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ODs: Protect Your Greatest Asset–Your Health

By Brian Chou, OD, FAAO

June 29, 2016

You’ve learned to identify risk factors that threaten your patients’ sight and overall health, but, in the meantime, what are you doing to safeguard your own well-being?

Most of us are benevolent racial profilers, for example, applying our knowledge that African-Americans are more likely to develop primary open-angle glaucoma,1 Vietnamese are more likely to develop angle-closure glaucoma2 and Scandinavians are more prone to pseudo-exfoliative glaucoma.3 Understanding the greater likelihood of eye disease for at-risk groups heightens our diagnostic sensitivity. Yet in caring for others, the irony is that we may overlook our own well-being, not realizing that we, too, are part of an at-risk group.

Here are some not-so-well-known risk groups which may include you:

Female, Under 40 and Perform Lots of Exams

Work-related physical discomfort is surprisingly common among optometrists.

A large-scale survey of Australian optometrists found that 82 percent of the 416 respondents experienced work-related physician discomfort, most commonly of the neck, shoulder and lower back.4 Optometrists especially at risk were female, young and conducting a high number of consultations daily. These findings are corroborated by a separate survey study in the U.S. which found that ophthalmologists and optometrists had a notably higher prevalence of neck, hand/wrist and lower back pain compared with family medicine physicians.5

These results underscore the importance of workplace ergonomics, which might include adjusting the height of instrumentation and seating, using automated phoropters and minimizing repetitive motions. Also consider enlisting the help of an ergonomics consultant, or obtain a free on-site consultation by OSHA for small-business owner.6 Employed optometrists should not delay in reporting their musculoskeletal disorders to their employer so that ergonomic concerns may be remedied.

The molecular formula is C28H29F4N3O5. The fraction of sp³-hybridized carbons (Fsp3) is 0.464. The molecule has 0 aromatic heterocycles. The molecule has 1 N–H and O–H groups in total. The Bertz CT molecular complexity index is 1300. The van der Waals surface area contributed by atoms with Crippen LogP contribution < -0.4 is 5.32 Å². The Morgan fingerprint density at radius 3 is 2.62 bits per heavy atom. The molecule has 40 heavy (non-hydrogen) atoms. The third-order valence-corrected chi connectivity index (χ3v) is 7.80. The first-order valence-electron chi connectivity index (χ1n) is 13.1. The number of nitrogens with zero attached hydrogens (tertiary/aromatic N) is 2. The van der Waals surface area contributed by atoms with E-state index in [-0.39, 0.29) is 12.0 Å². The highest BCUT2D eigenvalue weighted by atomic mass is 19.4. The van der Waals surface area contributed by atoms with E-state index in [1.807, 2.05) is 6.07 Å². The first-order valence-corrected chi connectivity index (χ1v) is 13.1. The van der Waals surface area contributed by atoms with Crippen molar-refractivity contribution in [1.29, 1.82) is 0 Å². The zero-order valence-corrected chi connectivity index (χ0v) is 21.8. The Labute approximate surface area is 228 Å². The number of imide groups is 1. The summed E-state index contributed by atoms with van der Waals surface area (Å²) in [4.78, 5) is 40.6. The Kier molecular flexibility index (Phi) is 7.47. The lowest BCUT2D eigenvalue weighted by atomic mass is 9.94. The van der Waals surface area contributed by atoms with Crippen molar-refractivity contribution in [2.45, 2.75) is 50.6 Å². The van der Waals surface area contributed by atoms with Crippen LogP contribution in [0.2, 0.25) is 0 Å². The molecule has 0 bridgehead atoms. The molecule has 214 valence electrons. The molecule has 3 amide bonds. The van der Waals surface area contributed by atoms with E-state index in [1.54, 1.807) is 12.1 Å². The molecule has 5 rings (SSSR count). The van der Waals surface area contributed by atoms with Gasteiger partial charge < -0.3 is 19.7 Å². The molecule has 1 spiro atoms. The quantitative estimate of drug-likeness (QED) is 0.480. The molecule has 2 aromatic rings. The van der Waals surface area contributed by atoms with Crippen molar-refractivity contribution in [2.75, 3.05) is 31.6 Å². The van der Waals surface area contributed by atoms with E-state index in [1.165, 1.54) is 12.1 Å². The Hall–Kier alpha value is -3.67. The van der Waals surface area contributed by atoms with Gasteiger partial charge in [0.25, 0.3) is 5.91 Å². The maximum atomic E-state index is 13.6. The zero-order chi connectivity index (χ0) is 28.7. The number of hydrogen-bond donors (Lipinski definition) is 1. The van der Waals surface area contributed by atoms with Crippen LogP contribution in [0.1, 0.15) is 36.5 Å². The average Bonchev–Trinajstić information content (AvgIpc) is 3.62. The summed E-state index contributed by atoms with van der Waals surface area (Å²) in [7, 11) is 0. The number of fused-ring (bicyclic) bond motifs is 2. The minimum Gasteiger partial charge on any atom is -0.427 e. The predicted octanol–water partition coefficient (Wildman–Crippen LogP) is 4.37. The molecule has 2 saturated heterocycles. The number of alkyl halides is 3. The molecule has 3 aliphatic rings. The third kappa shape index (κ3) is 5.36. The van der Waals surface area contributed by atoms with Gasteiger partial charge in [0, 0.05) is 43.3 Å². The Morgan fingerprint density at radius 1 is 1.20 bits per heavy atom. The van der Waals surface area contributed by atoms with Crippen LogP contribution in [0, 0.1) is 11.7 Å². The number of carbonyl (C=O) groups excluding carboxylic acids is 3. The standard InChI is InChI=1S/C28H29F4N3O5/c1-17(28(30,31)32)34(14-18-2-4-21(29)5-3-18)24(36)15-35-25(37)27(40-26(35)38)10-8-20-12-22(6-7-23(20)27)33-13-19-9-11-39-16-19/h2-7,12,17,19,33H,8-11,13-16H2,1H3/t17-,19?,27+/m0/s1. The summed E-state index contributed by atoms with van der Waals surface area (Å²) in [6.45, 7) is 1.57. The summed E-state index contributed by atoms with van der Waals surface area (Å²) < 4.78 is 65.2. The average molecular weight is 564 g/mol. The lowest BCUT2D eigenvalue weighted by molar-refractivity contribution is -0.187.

Asian-Americans

If you’re Asian, and drink alcohol, you may be at increased risk for esophageal cancer.

Asians represent 30 percent of applicants to optometry programs for Fall of 2015 entry,7 even though Asians total only 5.6 percent of the U.S. population. Among the East-Asians (Koreans, Japanese and Chinese), 36 percent lack the ability to efficiently metabolize alcohol due to a genetic deficiency in the enzyme, aldehyde dehydrogenase 2 (ALDH2).8 Alcohol consumption by these individuals leads to facial flushing, nausea and tachycardia – collectively known as “Asian flush syndrome.”

There is disturbing evidence that ALDH2-deficient drinkers that consume the equivalent of two beers per day have a six-to-ten times greater risk of developing esophageal cancer as a drinker without this enzyme deficiency.9 If you are ALDH2-deficient – or perhaps you know of a colleague who exhibits facial flushing after consuming alcohol – it’s not a bad idea for you and other ALDH2-deficient individuals to limit your alcohol consumption.

Male & Over 30–and Love Iced Tea

If you’re male, over 30, and drink lots of iced tea, you may be at increased risk for kidney stones.

The consumption of tea has more than quadrupled in the U.S. over the past twenty-plus years, with more than 85 percent of that tea iced rather than hot.10 Many optometrists, like others in the general population, are fond of iced tea. Unfortunately, iced tea, particularly black tea, is rich in oxalates, a chemical compound associated with forming kidney stones.11, 12, 13 Passing a kidney stone can cause excruciating pain, enough to lead most to avoid a repeat performance. It’s not clear how much iced tea is too much, and this may depend on other risk factors including being male and over age 30, a family history of kidney stones, inadequate hydration, obesity and digestive disease.